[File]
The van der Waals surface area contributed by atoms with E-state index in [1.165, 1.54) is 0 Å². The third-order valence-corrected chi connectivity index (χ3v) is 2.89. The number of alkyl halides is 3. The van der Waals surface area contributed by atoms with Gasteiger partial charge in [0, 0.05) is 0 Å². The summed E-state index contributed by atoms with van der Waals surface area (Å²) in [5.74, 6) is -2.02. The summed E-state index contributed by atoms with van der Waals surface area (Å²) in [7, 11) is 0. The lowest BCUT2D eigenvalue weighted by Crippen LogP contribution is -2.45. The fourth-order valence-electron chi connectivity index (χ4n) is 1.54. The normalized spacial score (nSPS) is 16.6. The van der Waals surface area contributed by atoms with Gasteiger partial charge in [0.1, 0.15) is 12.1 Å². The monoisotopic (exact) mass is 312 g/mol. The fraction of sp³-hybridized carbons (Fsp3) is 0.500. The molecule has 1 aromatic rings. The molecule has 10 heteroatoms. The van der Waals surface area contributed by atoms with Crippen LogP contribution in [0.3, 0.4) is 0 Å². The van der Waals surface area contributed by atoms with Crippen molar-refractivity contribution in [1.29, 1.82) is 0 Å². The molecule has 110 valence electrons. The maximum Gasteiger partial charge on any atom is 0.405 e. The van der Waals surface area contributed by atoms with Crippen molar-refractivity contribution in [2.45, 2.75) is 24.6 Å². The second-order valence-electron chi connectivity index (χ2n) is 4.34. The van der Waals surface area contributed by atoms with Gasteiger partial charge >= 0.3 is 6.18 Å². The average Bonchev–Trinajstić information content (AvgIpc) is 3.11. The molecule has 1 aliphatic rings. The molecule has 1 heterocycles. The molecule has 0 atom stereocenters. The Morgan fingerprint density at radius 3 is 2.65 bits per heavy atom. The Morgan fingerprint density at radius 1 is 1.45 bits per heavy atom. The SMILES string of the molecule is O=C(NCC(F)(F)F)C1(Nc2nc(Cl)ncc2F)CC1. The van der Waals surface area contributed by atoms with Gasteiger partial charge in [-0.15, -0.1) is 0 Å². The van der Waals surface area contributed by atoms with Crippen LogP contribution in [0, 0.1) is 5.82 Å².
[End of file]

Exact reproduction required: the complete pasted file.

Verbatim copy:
The van der Waals surface area contributed by atoms with E-state index in [1.165, 1.54) is 0 Å². The third-order valence-corrected chi connectivity index (χ3v) is 2.89. The number of alkyl halides is 3. The van der Waals surface area contributed by atoms with Gasteiger partial charge in [0, 0.05) is 0 Å². The summed E-state index contributed by atoms with van der Waals surface area (Å²) in [5.74, 6) is -2.02. The summed E-state index contributed by atoms with van der Waals surface area (Å²) in [7, 11) is 0. The lowest BCUT2D eigenvalue weighted by Crippen LogP contribution is -2.45. The fourth-order valence-electron chi connectivity index (χ4n) is 1.54. The normalized spacial score (nSPS) is 16.6. The van der Waals surface area contributed by atoms with Gasteiger partial charge in [0.1, 0.15) is 12.1 Å². The monoisotopic (exact) mass is 312 g/mol. The fraction of sp³-hybridized carbons (Fsp3) is 0.500. The molecule has 1 aromatic rings. The molecule has 10 heteroatoms. The van der Waals surface area contributed by atoms with Crippen LogP contribution in [0.3, 0.4) is 0 Å². The van der Waals surface area contributed by atoms with Crippen molar-refractivity contribution in [1.29, 1.82) is 0 Å². The molecule has 110 valence electrons. The maximum Gasteiger partial charge on any atom is 0.405 e. The van der Waals surface area contributed by atoms with Crippen molar-refractivity contribution in [2.45, 2.75) is 24.6 Å². The second-order valence-electron chi connectivity index (χ2n) is 4.34. The van der Waals surface area contributed by atoms with Gasteiger partial charge >= 0.3 is 6.18 Å². The average Bonchev–Trinajstić information content (AvgIpc) is 3.11. The molecule has 1 aliphatic rings. The molecule has 1 heterocycles. The molecule has 0 atom stereocenters. The Morgan fingerprint density at radius 3 is 2.65 bits per heavy atom. The Morgan fingerprint density at radius 1 is 1.45 bits per heavy atom. The SMILES string of the molecule is O=C(NCC(F)(F)F)C1(Nc2nc(Cl)ncc2F)CC1. The van der Waals surface area contributed by atoms with Gasteiger partial charge in [-0.15, -0.1) is 0 Å². The van der Waals surface area contributed by atoms with Crippen LogP contribution in [0, 0.1) is 5.82 Å².